A few days into my new resolution to write for at least a two-hour block each day, six days a week, I’m feeling pretty peacock-proud of myself for actually sticking with this thing.
This has not been easy. My week so far has included a last-minute evening run to the vet for dog medicine, which is A Big Deal because the vet is three towns away. Cancer-Dog is now on five separate drugs, in the hopes that she will cease barfing on the furniture. Meanwhile, she has decided that the only foods that now merit her attention are chicken baby food and whatever the two-legged dogs are having. My Sainted Husband and I have become those people who have no infants but buy baby food in bulk.
My seven year old and five year old, known respectively as “The Mad Scientist” and “The Frat Boy,” have officially been uncivilized by too many snow days. As I stepped outside this evening to close up the chicken house for the night, The Frat Boy, who is almost 5, called, “Don’t worry, Mama, we’ll be good!” and then he and The Mad Scientist burst into a rousing chorus of the song they have been singing all afternoon, the lyrics of which consist entirely of “Spouting once, spouting twice, spouting poop soup with rice.” The Frat Boy has been literally climbing the walls. When I say “literally,” I do not mean it the way people mean it on Facebook. I mean that my four-year-old is actually climbing up the walls. He puts one foot on one wall in the hallway and the other foot on the opposite wall, and ooches his way up until he is looking down at you from the vicinity of the ceiling. It’s eerie.
I am battling a resurgence of my anxiety disorder, which, like Smaug, has lain dormant for many years, but has suddenly decided to rise from its bed of carefully hoarded neuroses and go torch the everloving crap out of stuff. Maybe I would be a little less anxious if I were not arranging dog medication the way some people choreograph ballets. Maybe I would be a little more stable if I wasn’t worried that a kid might fall from the ceiling onto my head.
Maybe it’s just February. Blah. The same snow that fell way back when is still clinging to the shaded ruts along fencelines, tracing pale claw marks across soggy fields of dead grass. Even the cows look miserable. I drove by a field of them yesterday, and every single one of them had a crusted patch of mud caked on its right flank where it had been lying on the sodden ground.
It was warmer today–in the fifties, no less, bringing the kind of hectic warmth that teases with hints of a still-distant spring. This is the kind of day when Percy Shelley whispers in my ear about the West Wind, the kind of day when the road seems to go ever on and on down from my front door, but I’m keenly aware that as soon as I set foot on it, heart nearly bursting with adventure-lust, a barrage of sleet will rain down out of nowhere, sending me scuttling back to my hobbit hole.
And I have killed Kate.
It wasn’t malicious. It was for the best, though. Nobody liked her.
Kate was the best friend of the main character in the novel I’m working on. My first couple of readers liked the story but weren’t sure about Kate. Then, my third reader clinched it. Kate had to go.
In a way, it was hard to get rid of her. Kate was a gossamer creature of pure nostalgia, an amalgamation of all my favorite things about my best friends growing up. In retrospect, maybe that’s why I created her in the first place–as a sort of homage, or maybe some desperate grasp at a simpler past, a past in which dogs did not require such substances as diphenoxylate and mirtazapine, and in which nobody ever sang songs about poop.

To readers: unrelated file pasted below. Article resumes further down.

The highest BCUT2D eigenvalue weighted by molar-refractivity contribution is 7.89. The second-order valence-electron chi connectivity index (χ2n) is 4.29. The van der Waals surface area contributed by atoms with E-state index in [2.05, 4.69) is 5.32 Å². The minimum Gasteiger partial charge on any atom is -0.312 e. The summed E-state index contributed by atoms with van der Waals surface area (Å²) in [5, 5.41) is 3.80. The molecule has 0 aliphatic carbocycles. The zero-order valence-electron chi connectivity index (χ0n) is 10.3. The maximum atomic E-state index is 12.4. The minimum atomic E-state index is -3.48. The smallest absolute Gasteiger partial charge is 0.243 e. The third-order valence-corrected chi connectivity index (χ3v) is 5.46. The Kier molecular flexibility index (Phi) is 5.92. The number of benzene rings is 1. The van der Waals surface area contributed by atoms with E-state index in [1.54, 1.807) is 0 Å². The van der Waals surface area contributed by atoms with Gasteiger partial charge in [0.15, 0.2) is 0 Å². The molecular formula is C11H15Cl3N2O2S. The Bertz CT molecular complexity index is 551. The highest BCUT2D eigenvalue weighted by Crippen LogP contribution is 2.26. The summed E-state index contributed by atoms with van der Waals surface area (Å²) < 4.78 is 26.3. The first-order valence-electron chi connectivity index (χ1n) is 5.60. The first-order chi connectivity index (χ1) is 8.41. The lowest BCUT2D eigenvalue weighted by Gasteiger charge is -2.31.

But Kate didn’t belong, and everybody but me could see it. I saw it, too, and fortunately it was sooner rather than later. I know my story will be better without her, but she was in so flipping much of this book that I’ve had to completely rewrite the first three chapters, and will also have to totally overhaul pivotal scenes later on, as well as surgically removing about a bazillion references to her. Killing Kate has made me dread returning to this novel, because I know that the ghost of this character is all over the place, and that if I’m not careful and deliberate in laying her to rest, she’ll continue to haunt my story.
I didn’t actually kill her, really. It was more like total, godlike obliteration. She was there. Now she’s not, as if she never existed.
But maybe she is still there, somewhere. I wonder sometimes what happens to the drafts of novels–if like spirits, they hover, ghostlike, in some half-realm of murdered words. I wonder what happens to all the words we write and speak and think, the ones that we put out into the air only to fade away. Can words disappear? After I’ve spoken a word, or deleted it, does it still exist somewhere? It can’t just cease to be, can it? What is a word, anyway? And where is Kate? Is she still out there, in some dimension of untold stories and unrealized characters? If I can still talk about her, then she must still exist. I think…..
I suppose this is why we write, when it comes down to it. Because no matter how much dog barf we are cleaning up, no matter how wild our children are, no matter how our anxieties and neuroses and assorted hangups batter at our souls, we still think, still wonder, still question. In my head right now, I am holding thoughts of what Cancer-Dog’s next dosage will be, how to love my kids back into human beings, what I need to do to master my own misfiring neurons. But I am also, in the midst of all that mental clutter, still wondering–what really happened to Kate?